The Cleveland radio team was just as taken with the musical choice Thursday, according to the Positive Tribe blog, "cracking up the radio guys every time" Rottino came to the plate. "No, we're not going to a funeral," Cleveland play-by-play man Tom Hamilton said.
"I was just reading the leadoff batter's handbook, and it says that techno-pop-dance music is mandatory. I guess Rottino didn't get the memo," Jim Rosenhaus added.
Perhaps it was a surprise that the Cleveland broadcast crew was so surprised. In 2008, David Dellucci used the music in his walk-up rotation, albeit as a secondary, back-up choice, mostly on the road. And earlier this season in Milwaukee, shortstop Cody Ransom also used the "Godfather" theme for one July game. The occasion? Italian Heritage Day.
On Thursday, Rottino's choice struck a chord on Twitter. One tweet that drew plenty of retweets was from MLB.com reporter Zack Meisel: "Ironic that Vinny Rottino walks up to the plate to The Godfather theme considering how rare it is that he produces a hit."
When the Minnesota Twins return to town next week after a lengthy road trip covering much of August, their first opponents will be the Seattle Mariners. And when the Mariners on Friday begin their road swing that will bring them to Minneapolis, they and the Target Field press box, shown above, will be without a contingent of beat reporters from the Seattle and Tacoma newspapers, according to a blog post from the team's communications staff.
"Because the Seattle Times and the (Tacoma) News Tribune as of now are not planning on sending their beat reporters to cover the team on the road the remainder of the season, the only coverage of Mariners Baseball by the regular reporters will be provided by Greg Johns, the fine beat reporter for Mariners.com," the post said.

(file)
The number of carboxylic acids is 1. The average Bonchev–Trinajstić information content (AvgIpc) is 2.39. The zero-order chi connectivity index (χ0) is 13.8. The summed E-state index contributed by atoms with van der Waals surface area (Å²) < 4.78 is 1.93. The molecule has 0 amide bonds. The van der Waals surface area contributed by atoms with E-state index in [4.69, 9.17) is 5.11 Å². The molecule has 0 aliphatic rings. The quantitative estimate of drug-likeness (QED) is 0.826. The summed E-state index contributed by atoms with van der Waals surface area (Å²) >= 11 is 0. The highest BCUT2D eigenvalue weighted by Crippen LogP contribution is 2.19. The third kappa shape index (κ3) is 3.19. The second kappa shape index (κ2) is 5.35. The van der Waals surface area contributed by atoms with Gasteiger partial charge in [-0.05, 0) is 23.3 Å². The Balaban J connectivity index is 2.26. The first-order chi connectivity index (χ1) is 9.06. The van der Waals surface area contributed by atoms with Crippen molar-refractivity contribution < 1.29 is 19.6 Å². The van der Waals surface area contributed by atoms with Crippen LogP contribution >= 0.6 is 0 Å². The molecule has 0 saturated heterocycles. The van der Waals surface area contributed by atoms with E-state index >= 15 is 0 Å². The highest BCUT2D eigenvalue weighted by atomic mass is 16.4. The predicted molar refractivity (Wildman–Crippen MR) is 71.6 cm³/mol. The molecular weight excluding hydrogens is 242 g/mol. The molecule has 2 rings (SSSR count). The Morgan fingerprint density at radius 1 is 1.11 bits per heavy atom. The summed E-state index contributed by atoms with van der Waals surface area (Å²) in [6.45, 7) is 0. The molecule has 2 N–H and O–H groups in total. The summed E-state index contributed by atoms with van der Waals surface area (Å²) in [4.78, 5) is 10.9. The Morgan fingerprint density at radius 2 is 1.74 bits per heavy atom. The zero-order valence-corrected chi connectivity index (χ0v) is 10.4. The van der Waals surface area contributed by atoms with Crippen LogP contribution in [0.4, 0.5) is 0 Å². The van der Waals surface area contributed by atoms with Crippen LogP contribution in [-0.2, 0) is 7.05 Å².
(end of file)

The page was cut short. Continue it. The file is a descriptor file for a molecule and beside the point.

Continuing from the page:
Deadspin.com got in touch with the Seattle Times sports editor, who said the paper has "lined up experienced freelancers" for coverage and added that "we will decide each remaining trip this season on the merits."
In that post, Deadspin also weighed the merits of not sending reporters on the road, especially for a last-place team. While a news outlet saves on the very expensive cost of travel (the Mariners also go to Chicago on this road trip), a beat reporter loses out on building relationships and drawing a basis of comparison. And a news outlet's coverage likely suffers and gives avid readers less of a reason to make time for its product. But then again, if a newspaper goes out of business, like one did not too long ago in Seattle, they won't be doing any coverage. Of course, some might also be thankful for the chance to pass up watching two last-place baseball teams.
What do you think? In this age of Twitter and TV and pool quotes and ever-present cellphones, is your choice of team coverage determined by proximity to the team? Or by the power of the observations?
And here the view that the reporters won't have, from a 2010 video on YouTube from a press box walk-through: